For all their success, however, by the late ’80s, the members of this close-knit group found themselves increasingly fed up with Tikhonov’s brutal training regimen and the generally oppressive nature of life as professional athletes. (Fetisov recalls how the coach didn’t even give him time off to visit his father on his deathbed, while legendary goalkeeper Vladislav Tretiak describes the frustrating circumstances that led to his own premature departure from the team in 1984.) Disillusioned and exhausted, Fetisov and others looked to North America, wooed by NHL scouts and the possibility of playing hockey in a country that offered rewards, luxuries and liberties they had never known in their homeland. But they learned the hard way that Soviet officials were not willing to relinquish their star players without a fight, despite the superficial appearance of increased openness and flexibility during the glasnost era.
From there, the film becomes a stirring, often infuriating tale of personal dreams clashing with political imperatives, and Fetisov’s struggle is cast in heroic terms as he recalls being ostracized by friends and beaten by authorities, and even losing his best friend, Kasatonov, as a result of his decision to defect. The difficulties didn’t stop after he succeeded: While Fetisov went on to experience great success with the New Jersey Devils and, later, the Detroit Red Wings (with whom he won back-to-back Stanley Cups in 1997 and ’98), he opens up here about the challenges of being an athlete without a country — playing in a foreign land for a team that didn’t always understand his methods (the Soviets’ complex moves were initially dismissed in some quarters as “Bolshoi ballet”).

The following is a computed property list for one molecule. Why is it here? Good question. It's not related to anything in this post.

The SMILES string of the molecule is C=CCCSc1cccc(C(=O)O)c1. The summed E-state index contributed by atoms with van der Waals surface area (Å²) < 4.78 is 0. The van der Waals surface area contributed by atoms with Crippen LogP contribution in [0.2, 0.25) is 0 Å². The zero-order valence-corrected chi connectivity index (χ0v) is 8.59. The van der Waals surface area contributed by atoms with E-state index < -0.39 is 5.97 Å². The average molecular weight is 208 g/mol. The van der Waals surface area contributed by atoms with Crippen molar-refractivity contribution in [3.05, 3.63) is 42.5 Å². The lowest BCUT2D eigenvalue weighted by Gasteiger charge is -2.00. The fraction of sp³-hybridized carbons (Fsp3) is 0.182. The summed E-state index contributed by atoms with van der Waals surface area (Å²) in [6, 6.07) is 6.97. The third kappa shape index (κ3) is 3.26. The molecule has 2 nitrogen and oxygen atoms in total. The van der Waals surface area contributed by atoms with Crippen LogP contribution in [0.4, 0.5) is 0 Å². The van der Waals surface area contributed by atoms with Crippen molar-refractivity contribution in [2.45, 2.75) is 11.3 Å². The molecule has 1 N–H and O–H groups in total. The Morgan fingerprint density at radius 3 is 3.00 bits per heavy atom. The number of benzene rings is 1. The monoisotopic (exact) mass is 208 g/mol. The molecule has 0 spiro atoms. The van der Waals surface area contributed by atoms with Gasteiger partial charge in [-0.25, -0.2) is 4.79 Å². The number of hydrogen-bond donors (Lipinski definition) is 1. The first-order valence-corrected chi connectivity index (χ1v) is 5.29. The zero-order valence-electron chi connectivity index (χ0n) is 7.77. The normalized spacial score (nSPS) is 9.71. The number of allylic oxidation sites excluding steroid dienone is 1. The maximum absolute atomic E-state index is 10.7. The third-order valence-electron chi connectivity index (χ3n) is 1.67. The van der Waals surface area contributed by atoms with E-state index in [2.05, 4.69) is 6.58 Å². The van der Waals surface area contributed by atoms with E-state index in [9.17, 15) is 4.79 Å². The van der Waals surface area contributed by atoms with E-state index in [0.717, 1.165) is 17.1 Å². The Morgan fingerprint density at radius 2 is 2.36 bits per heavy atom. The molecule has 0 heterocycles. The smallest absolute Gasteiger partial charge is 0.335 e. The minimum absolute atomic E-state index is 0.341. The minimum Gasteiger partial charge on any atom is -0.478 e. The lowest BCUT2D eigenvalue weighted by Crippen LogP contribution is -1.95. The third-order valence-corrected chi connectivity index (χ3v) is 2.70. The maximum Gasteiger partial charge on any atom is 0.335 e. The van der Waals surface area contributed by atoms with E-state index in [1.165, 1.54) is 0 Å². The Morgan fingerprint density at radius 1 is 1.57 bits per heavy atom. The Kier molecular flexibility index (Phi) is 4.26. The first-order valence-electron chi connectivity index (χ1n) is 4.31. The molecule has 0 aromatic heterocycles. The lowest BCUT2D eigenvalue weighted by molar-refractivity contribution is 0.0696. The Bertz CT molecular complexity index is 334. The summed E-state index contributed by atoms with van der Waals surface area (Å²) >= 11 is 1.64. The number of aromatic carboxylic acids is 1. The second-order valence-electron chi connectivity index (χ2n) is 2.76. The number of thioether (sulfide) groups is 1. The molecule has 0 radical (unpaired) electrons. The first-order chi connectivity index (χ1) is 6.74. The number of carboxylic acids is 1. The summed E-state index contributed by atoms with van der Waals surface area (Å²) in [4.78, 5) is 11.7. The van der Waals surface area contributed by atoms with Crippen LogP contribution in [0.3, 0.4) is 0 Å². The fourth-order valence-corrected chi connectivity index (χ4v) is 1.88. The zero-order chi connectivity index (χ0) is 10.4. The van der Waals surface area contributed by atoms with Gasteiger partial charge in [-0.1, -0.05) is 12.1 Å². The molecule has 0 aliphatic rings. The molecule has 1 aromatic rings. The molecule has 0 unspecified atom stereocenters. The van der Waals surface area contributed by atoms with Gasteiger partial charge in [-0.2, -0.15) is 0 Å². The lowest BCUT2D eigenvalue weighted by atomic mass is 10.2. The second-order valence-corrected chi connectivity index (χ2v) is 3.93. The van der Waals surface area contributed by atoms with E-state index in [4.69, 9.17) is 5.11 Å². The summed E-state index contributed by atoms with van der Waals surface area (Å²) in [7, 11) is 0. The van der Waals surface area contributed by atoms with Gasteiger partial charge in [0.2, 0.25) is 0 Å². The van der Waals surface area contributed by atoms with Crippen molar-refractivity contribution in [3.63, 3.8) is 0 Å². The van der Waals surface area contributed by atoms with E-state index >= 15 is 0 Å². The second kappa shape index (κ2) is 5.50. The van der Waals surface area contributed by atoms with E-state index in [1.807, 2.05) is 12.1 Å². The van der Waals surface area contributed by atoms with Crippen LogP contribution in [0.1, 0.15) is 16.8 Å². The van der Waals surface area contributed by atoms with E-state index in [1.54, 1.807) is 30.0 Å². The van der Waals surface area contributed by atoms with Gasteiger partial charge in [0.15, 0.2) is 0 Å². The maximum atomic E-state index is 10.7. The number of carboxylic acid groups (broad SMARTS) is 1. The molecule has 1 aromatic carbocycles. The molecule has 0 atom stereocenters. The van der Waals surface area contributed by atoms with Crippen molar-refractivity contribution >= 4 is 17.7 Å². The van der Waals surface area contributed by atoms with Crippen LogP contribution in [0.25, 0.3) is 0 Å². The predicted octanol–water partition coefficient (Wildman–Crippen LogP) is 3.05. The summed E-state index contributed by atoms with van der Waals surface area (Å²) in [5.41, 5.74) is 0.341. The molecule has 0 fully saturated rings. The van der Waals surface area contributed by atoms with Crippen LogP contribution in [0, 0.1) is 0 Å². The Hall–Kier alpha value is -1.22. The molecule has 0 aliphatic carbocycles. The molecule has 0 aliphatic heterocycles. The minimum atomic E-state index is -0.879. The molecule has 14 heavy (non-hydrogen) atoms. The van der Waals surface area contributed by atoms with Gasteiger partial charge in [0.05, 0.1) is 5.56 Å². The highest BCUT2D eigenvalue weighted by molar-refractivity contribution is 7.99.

On one level, “Red Army” is a potent study of an unusually incestuous link between sports and politics, and the enormous personal toll it exacted from players forced to serve multiple masters. On another, it’s the story of how the brave migration of a few athletes opened the door for many more to follow suit, flooding the ranks of the NHL with Soviet talent including Larionov (who joined the Red Wings) and Makarov (Calgary Flames). Given that there are no fewer than 34 Russian players in the NHL, including superstars like Alexander Ovechkin and Pavel Datsyuk, Western audiences may well read the film as an uplifting narrative of communist forces ultimately ceding to, and indeed strengthening, their capitalist foes. But the strength of “Red Army” lies in its deep appreciation for the many ironies of the situation, the bone-deep complexities of national identity, and the fact that, on some level, home will always be home — as Fetisov, who remains an active figure in the Russian hockey world, can and does personally attest.
Polsky, a U.S.-based director (2012’s “The Motel Life”) who was born to Soviet immigrant parents and played hockey at Yale, channels his palpable passion for his subject into a brisk, energetic production that zips along with nary a narrative hiccup. The athletes interviewed here make for excellent company throughout, running the emotional gamut from boisterous to quietly reflective as they reminisce about their personal journeys, but always warm and revealing. The sparingly deployed hockey footage is more illustrative than dramatic, the game coming across as secondary here to those who played it, and played it well.